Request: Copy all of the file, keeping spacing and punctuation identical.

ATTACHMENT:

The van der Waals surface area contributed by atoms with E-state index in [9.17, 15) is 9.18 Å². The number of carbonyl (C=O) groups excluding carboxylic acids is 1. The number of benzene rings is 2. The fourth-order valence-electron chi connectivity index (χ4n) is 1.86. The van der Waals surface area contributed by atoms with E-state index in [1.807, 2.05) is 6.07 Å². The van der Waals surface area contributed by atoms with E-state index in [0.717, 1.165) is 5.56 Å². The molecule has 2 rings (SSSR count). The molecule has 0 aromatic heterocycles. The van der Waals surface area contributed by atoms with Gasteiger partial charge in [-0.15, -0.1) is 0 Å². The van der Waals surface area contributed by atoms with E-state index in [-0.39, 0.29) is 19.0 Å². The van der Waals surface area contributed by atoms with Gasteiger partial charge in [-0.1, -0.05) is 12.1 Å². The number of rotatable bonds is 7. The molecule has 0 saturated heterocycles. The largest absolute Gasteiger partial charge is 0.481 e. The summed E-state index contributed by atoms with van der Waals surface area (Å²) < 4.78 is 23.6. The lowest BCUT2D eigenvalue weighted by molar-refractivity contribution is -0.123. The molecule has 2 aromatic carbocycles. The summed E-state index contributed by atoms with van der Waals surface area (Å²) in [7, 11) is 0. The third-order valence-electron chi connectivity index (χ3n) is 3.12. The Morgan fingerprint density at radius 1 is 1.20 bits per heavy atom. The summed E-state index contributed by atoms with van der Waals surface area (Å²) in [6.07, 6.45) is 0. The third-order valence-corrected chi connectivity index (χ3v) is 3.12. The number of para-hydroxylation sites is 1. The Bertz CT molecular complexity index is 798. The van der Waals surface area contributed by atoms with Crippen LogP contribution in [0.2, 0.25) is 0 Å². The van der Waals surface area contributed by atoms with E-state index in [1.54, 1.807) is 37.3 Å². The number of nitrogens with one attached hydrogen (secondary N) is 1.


The van der Waals surface area contributed by atoms with E-state index in [9.17, 15) is 9.18 Å². The number of carbonyl (C=O) groups excluding carboxylic acids is 1. The number of benzene rings is 2. The fourth-order valence-electron chi connectivity index (χ4n) is 1.86. The van der Waals surface area contributed by atoms with E-state index in [1.807, 2.05) is 6.07 Å². The van der Waals surface area contributed by atoms with E-state index in [0.717, 1.165) is 5.56 Å². The molecule has 2 rings (SSSR count). The molecule has 0 aromatic heterocycles. The van der Waals surface area contributed by atoms with Gasteiger partial charge in [-0.15, -0.1) is 0 Å². The van der Waals surface area contributed by atoms with E-state index in [-0.39, 0.29) is 19.0 Å². The van der Waals surface area contributed by atoms with Gasteiger partial charge in [-0.1, -0.05) is 12.1 Å². The number of rotatable bonds is 7. The molecule has 0 saturated heterocycles. The largest absolute Gasteiger partial charge is 0.481 e. The summed E-state index contributed by atoms with van der Waals surface area (Å²) < 4.78 is 23.6. The lowest BCUT2D eigenvalue weighted by molar-refractivity contribution is -0.123. The molecule has 2 aromatic carbocycles. The summed E-state index contributed by atoms with van der Waals surface area (Å²) in [7, 11) is 0. The third-order valence-electron chi connectivity index (χ3n) is 3.12. The Morgan fingerprint density at radius 1 is 1.20 bits per heavy atom. The summed E-state index contributed by atoms with van der Waals surface area (Å²) in [6.07, 6.45) is 0. The third-order valence-corrected chi connectivity index (χ3v) is 3.12. The number of para-hydroxylation sites is 1. The Bertz CT molecular complexity index is 798. The van der Waals surface area contributed by atoms with Crippen LogP contribution in [0.2, 0.25) is 0 Å². The van der Waals surface area contributed by atoms with E-state index in [1.54, 1.807) is 37.3 Å². The number of nitrogens with one attached hydrogen (secondary N) is 1.